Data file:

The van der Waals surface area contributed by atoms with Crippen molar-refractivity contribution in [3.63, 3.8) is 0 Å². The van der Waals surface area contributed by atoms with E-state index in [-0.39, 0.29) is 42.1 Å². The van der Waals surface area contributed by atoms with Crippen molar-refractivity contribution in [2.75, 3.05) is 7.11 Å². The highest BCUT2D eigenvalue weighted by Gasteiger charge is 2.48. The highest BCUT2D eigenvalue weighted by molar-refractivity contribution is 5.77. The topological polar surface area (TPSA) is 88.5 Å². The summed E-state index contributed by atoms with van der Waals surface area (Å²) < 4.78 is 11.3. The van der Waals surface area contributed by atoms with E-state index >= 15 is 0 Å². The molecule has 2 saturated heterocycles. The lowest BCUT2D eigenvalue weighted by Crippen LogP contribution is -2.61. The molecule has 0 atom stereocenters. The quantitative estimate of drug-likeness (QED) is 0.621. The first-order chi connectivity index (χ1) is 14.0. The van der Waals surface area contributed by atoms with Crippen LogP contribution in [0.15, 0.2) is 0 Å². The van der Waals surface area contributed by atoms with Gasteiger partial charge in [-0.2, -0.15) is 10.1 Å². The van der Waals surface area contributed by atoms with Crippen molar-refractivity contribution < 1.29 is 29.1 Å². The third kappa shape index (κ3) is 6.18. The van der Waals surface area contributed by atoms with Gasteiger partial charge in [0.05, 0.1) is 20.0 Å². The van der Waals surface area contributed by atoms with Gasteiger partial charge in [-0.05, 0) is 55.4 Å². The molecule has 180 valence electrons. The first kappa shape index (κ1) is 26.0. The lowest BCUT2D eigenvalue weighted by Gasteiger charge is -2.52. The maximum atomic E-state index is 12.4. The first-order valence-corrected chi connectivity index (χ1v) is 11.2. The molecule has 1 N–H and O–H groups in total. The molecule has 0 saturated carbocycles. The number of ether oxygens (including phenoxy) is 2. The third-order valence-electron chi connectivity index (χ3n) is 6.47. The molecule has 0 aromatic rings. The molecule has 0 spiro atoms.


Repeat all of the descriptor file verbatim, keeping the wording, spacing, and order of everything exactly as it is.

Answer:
The van der Waals surface area contributed by atoms with Crippen molar-refractivity contribution in [3.63, 3.8) is 0 Å². The van der Waals surface area contributed by atoms with E-state index in [-0.39, 0.29) is 42.1 Å². The van der Waals surface area contributed by atoms with Crippen molar-refractivity contribution in [2.75, 3.05) is 7.11 Å². The highest BCUT2D eigenvalue weighted by Gasteiger charge is 2.48. The highest BCUT2D eigenvalue weighted by molar-refractivity contribution is 5.77. The topological polar surface area (TPSA) is 88.5 Å². The summed E-state index contributed by atoms with van der Waals surface area (Å²) < 4.78 is 11.3. The van der Waals surface area contributed by atoms with E-state index >= 15 is 0 Å². The molecule has 2 saturated heterocycles. The lowest BCUT2D eigenvalue weighted by Crippen LogP contribution is -2.61. The molecule has 0 atom stereocenters. The quantitative estimate of drug-likeness (QED) is 0.621. The first-order chi connectivity index (χ1) is 14.0. The van der Waals surface area contributed by atoms with Crippen LogP contribution in [0.15, 0.2) is 0 Å². The van der Waals surface area contributed by atoms with Gasteiger partial charge in [-0.2, -0.15) is 10.1 Å². The van der Waals surface area contributed by atoms with Crippen molar-refractivity contribution < 1.29 is 29.1 Å². The third kappa shape index (κ3) is 6.18. The van der Waals surface area contributed by atoms with Gasteiger partial charge in [0.05, 0.1) is 20.0 Å². The van der Waals surface area contributed by atoms with Gasteiger partial charge in [-0.05, 0) is 55.4 Å². The molecule has 180 valence electrons. The first kappa shape index (κ1) is 26.0. The lowest BCUT2D eigenvalue weighted by Gasteiger charge is -2.52. The maximum atomic E-state index is 12.4. The first-order valence-corrected chi connectivity index (χ1v) is 11.2. The molecule has 1 N–H and O–H groups in total. The molecule has 0 saturated carbocycles. The number of ether oxygens (including phenoxy) is 2. The third-order valence-electron chi connectivity index (χ3n) is 6.47. The molecule has 0 aromatic rings. The molecule has 0 spiro atoms.